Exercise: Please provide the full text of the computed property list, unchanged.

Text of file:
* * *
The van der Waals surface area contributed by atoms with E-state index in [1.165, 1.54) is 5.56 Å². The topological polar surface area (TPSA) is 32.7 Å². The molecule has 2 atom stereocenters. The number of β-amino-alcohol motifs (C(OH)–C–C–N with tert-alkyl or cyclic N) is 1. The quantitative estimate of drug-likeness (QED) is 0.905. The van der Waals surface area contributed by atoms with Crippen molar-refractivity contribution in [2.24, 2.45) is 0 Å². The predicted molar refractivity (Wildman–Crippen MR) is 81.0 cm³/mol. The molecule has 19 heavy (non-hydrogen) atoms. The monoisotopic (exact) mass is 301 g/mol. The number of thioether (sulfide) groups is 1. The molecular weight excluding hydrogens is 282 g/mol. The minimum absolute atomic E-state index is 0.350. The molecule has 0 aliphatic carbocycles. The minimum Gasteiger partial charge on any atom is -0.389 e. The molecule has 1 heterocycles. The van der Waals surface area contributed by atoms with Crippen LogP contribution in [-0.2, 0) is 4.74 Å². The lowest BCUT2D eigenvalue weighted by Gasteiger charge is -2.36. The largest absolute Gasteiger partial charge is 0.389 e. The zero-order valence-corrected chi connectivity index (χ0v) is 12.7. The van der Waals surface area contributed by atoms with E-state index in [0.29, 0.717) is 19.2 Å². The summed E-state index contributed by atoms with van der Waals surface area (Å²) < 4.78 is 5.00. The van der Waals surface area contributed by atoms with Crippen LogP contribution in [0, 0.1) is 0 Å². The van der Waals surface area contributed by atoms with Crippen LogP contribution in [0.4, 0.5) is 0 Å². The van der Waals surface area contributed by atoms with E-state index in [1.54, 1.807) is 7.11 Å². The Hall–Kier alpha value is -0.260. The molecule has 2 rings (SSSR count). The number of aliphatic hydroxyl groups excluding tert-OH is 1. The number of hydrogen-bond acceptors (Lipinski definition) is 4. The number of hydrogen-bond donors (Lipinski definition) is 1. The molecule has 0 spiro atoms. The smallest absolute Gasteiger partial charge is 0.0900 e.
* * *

The van der Waals surface area contributed by atoms with E-state index in [1.165, 1.54) is 5.56 Å². The topological polar surface area (TPSA) is 32.7 Å². The molecule has 2 atom stereocenters. The number of β-amino-alcohol motifs (C(OH)–C–C–N with tert-alkyl or cyclic N) is 1. The quantitative estimate of drug-likeness (QED) is 0.905. The van der Waals surface area contributed by atoms with Crippen molar-refractivity contribution in [2.24, 2.45) is 0 Å². The predicted molar refractivity (Wildman–Crippen MR) is 81.0 cm³/mol. The molecule has 19 heavy (non-hydrogen) atoms. The monoisotopic (exact) mass is 301 g/mol. The number of thioether (sulfide) groups is 1. The molecular weight excluding hydrogens is 282 g/mol. The minimum absolute atomic E-state index is 0.350. The molecule has 0 aliphatic carbocycles. The minimum Gasteiger partial charge on any atom is -0.389 e. The molecule has 1 heterocycles. The van der Waals surface area contributed by atoms with Crippen LogP contribution in [-0.2, 0) is 4.74 Å². The lowest BCUT2D eigenvalue weighted by Gasteiger charge is -2.36. The largest absolute Gasteiger partial charge is 0.389 e. The zero-order valence-corrected chi connectivity index (χ0v) is 12.7. The van der Waals surface area contributed by atoms with E-state index in [0.29, 0.717) is 19.2 Å². The summed E-state index contributed by atoms with van der Waals surface area (Å²) < 4.78 is 5.00. The van der Waals surface area contributed by atoms with Crippen LogP contribution in [0, 0.1) is 0 Å². The van der Waals surface area contributed by atoms with Crippen LogP contribution in [0.4, 0.5) is 0 Å². The van der Waals surface area contributed by atoms with E-state index in [1.54, 1.807) is 7.11 Å². The Hall–Kier alpha value is -0.260. The molecule has 2 rings (SSSR count). The number of aliphatic hydroxyl groups excluding tert-OH is 1. The number of hydrogen-bond acceptors (Lipinski definition) is 4. The number of hydrogen-bond donors (Lipinski definition) is 1. The molecule has 0 spiro atoms. The smallest absolute Gasteiger partial charge is 0.0900 e.